Issy-les-Moulineaux, the 20th December 2013
“Bringing the dream to those who cannot be there”, as Thierry Sabine said: this is the mission entrusted to the television channels that will broadcast the images of the Dakar to the rest of the world.
The images of the Dakar can surprise, shock and move people. As time has passed, they have conquered the channels of 190 countries, which invite their viewers to watch two weeks of travelling and sporting feats. On this scale, the broadcasting of the rally has reached out to the four corners of the earth and moreover is continuing to improve its audience figures, mainly in the countries directly involved in organising the event. As a result, the Pan-American broadcaster Fox Sports, a loyal partner since the race’s African era, has been increasing its coverage and resources with each edition. In addition to its overall coverage, its Brazilian and, starting this year, Chilean branches are each day devoting dedicated programmes to their national representatives. In total, on the Dakar 2014, the teams working for Fox total 17 technicians, consultants and journalists, which is the second biggest contingent after the France Télévisions team of 25 people, for programme times of between four and five hours per day.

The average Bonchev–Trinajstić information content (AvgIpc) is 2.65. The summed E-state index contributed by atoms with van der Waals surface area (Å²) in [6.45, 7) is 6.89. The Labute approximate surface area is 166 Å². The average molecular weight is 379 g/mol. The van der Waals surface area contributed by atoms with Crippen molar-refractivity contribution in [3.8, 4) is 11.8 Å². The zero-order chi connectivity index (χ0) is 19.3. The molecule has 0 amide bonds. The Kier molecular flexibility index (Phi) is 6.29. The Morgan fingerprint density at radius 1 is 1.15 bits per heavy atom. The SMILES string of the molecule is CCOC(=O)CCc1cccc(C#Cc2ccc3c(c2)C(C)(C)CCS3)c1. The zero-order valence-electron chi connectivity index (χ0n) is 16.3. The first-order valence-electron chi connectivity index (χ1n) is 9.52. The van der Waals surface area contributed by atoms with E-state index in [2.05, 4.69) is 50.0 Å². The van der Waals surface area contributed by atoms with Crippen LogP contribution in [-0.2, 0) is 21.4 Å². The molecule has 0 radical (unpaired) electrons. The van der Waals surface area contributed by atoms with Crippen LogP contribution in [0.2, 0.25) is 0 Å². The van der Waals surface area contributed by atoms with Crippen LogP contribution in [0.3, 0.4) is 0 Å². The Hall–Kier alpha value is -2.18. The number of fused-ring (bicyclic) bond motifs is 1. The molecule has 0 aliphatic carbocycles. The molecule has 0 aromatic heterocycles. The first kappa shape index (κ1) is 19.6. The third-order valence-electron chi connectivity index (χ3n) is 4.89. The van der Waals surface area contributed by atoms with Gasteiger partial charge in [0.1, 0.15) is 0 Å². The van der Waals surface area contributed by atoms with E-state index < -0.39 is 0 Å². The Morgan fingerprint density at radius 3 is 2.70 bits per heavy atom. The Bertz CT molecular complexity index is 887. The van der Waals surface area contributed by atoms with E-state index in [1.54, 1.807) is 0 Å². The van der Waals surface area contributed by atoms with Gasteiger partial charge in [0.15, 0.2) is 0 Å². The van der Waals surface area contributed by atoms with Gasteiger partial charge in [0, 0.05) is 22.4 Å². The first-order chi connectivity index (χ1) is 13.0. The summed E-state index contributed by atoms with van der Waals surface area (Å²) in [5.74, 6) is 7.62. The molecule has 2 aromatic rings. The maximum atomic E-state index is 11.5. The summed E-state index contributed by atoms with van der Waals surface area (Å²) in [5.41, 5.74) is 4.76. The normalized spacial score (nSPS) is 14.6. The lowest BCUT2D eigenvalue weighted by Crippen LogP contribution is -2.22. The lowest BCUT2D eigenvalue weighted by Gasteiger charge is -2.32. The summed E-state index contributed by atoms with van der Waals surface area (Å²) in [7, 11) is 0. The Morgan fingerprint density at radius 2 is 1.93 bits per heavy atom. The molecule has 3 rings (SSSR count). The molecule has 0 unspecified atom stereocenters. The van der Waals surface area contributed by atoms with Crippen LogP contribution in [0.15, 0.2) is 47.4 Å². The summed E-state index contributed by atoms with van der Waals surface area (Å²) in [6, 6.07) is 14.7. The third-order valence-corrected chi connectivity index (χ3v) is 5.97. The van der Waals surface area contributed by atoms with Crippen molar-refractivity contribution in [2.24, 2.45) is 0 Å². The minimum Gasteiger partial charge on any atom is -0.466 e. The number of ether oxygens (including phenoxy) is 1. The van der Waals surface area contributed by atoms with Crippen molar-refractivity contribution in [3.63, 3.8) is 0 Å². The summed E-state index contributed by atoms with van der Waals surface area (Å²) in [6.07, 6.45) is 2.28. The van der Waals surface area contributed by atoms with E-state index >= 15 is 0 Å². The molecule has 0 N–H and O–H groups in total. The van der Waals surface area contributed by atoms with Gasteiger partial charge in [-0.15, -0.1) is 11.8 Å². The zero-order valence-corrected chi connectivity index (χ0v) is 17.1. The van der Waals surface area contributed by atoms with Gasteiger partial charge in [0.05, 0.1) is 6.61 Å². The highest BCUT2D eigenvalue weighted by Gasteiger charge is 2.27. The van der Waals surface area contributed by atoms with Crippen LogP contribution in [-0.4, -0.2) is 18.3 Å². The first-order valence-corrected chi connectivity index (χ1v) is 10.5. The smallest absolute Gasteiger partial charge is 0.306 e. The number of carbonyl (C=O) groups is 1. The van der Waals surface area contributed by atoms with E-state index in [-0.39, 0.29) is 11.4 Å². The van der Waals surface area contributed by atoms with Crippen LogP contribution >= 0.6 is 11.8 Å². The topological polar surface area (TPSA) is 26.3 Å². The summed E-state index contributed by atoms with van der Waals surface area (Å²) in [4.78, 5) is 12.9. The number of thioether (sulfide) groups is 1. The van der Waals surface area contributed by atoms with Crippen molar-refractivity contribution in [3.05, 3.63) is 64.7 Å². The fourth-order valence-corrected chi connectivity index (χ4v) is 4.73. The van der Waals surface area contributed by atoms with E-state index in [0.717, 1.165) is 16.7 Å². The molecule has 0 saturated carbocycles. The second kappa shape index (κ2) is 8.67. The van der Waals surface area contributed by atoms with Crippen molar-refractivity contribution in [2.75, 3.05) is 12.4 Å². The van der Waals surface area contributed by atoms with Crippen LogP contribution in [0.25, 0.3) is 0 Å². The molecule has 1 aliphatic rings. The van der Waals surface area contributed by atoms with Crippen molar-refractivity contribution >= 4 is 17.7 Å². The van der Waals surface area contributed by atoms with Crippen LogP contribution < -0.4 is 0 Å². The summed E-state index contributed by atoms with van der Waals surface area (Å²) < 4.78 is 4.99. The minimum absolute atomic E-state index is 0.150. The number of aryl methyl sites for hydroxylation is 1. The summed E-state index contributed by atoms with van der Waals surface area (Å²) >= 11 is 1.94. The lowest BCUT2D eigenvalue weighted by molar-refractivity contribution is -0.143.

A newcomer to the route of the Dakar, Bolivia is also a rookie on the event through its public channel Bolivia TV, which, in addition to its daily programme, will be organising ambitious live broadcasts for the stages that the country will host. Revised and enhanced programmes will also be put in place in Paraguay (Téléfuturo), but also in Canada (Sportsnet, RDS), Poland (TVN), Slovakia (RTVS), Portugal (RTP), Italy (Italia 2) and Bulgaria (BNT).
To satisfy viewers’ appetite for thrills, the production teams work each year on improving the quality and diversity of images broadcast, especially during the 26-minute long daily programme, produced with exceptional resources and in record times. Aerial views, interviews with the major players in the race but also amateurs, as well as historical and technical features are just some of the subjects that each day make up a menu that viewers can savour in front of their screens.
Whilst the Dakar attracts television cameras, the written press, radio stations and agencies also flock to the race in large numbers. Their photographers and reporters travel by plane or in press cars. In total, 400 permanent journalists are granted passes to cover the event.
The TV resources in figures:
3 helicopters and 5 TV cars on the tracks.
13 cameramen positioned along the race’s sites, 11 on-board camera systems, 2 super slow-motion cameras (1,000 images per second), 7 satellite antenna, 21 editing suites.
45 tonnes of equipment.
120 hours of programmes, 7.5 hours per day including 1 hour 30 minutes of live broadcast.